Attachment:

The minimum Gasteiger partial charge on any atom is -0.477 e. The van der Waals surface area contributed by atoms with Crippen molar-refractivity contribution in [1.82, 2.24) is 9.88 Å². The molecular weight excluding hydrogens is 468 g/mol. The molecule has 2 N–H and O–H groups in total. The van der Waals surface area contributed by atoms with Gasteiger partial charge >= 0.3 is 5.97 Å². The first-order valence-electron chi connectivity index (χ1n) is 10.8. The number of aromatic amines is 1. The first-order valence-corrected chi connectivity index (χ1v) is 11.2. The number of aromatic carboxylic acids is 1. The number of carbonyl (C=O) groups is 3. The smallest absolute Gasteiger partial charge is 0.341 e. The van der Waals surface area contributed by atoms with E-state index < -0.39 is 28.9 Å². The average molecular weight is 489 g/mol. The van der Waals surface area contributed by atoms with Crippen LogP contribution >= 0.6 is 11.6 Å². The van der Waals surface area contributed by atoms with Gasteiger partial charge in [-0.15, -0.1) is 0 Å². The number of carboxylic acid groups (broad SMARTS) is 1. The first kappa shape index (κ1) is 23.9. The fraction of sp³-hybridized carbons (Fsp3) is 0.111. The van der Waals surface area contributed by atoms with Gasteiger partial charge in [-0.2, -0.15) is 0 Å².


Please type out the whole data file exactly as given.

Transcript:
The minimum Gasteiger partial charge on any atom is -0.477 e. The van der Waals surface area contributed by atoms with Crippen molar-refractivity contribution in [1.82, 2.24) is 9.88 Å². The molecular weight excluding hydrogens is 468 g/mol. The molecule has 2 N–H and O–H groups in total. The van der Waals surface area contributed by atoms with Gasteiger partial charge >= 0.3 is 5.97 Å². The first-order valence-electron chi connectivity index (χ1n) is 10.8. The number of aromatic amines is 1. The first-order valence-corrected chi connectivity index (χ1v) is 11.2. The number of aromatic carboxylic acids is 1. The number of carbonyl (C=O) groups is 3. The smallest absolute Gasteiger partial charge is 0.341 e. The van der Waals surface area contributed by atoms with E-state index < -0.39 is 28.9 Å². The average molecular weight is 489 g/mol. The van der Waals surface area contributed by atoms with Crippen LogP contribution >= 0.6 is 11.6 Å². The van der Waals surface area contributed by atoms with Gasteiger partial charge in [-0.15, -0.1) is 0 Å². The number of carboxylic acid groups (broad SMARTS) is 1. The first kappa shape index (κ1) is 23.9. The fraction of sp³-hybridized carbons (Fsp3) is 0.111. The van der Waals surface area contributed by atoms with Gasteiger partial charge in [-0.2, -0.15) is 0 Å².